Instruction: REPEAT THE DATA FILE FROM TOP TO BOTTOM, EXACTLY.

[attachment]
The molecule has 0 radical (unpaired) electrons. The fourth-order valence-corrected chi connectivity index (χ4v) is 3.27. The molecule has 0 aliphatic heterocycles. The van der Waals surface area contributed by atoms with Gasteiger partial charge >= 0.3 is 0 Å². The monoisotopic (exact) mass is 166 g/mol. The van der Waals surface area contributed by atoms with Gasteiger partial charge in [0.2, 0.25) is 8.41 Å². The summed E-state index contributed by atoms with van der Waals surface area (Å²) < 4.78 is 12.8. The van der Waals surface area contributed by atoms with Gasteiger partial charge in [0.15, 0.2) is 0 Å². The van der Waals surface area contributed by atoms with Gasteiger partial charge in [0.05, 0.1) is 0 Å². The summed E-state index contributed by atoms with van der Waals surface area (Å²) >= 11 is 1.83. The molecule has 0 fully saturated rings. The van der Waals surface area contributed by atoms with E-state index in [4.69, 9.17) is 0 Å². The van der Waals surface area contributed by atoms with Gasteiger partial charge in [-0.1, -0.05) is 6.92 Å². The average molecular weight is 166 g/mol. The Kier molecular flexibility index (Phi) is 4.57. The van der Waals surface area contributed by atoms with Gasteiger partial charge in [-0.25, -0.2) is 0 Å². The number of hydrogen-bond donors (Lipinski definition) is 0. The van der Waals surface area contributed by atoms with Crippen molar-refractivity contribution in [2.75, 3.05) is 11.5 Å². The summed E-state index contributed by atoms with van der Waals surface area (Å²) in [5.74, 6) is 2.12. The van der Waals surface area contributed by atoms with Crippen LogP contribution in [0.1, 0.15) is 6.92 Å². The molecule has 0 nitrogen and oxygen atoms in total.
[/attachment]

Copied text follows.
The molecule has 0 radical (unpaired) electrons. The fourth-order valence-corrected chi connectivity index (χ4v) is 3.27. The molecule has 0 aliphatic heterocycles. The van der Waals surface area contributed by atoms with Gasteiger partial charge >= 0.3 is 0 Å². The monoisotopic (exact) mass is 166 g/mol. The van der Waals surface area contributed by atoms with Gasteiger partial charge in [0.2, 0.25) is 8.41 Å². The summed E-state index contributed by atoms with van der Waals surface area (Å²) < 4.78 is 12.8. The van der Waals surface area contributed by atoms with Gasteiger partial charge in [0.15, 0.2) is 0 Å². The van der Waals surface area contributed by atoms with Gasteiger partial charge in [0.05, 0.1) is 0 Å². The summed E-state index contributed by atoms with van der Waals surface area (Å²) >= 11 is 1.83. The molecule has 0 fully saturated rings. The van der Waals surface area contributed by atoms with E-state index in [4.69, 9.17) is 0 Å². The van der Waals surface area contributed by atoms with Gasteiger partial charge in [-0.1, -0.05) is 6.92 Å². The average molecular weight is 166 g/mol. The Kier molecular flexibility index (Phi) is 4.57. The van der Waals surface area contributed by atoms with Gasteiger partial charge in [-0.25, -0.2) is 0 Å². The number of hydrogen-bond donors (Lipinski definition) is 0. The van der Waals surface area contributed by atoms with Crippen molar-refractivity contribution in [2.75, 3.05) is 11.5 Å². The summed E-state index contributed by atoms with van der Waals surface area (Å²) in [5.74, 6) is 2.12. The van der Waals surface area contributed by atoms with Crippen LogP contribution in [0.1, 0.15) is 6.92 Å². The molecule has 0 nitrogen and oxygen atoms in total.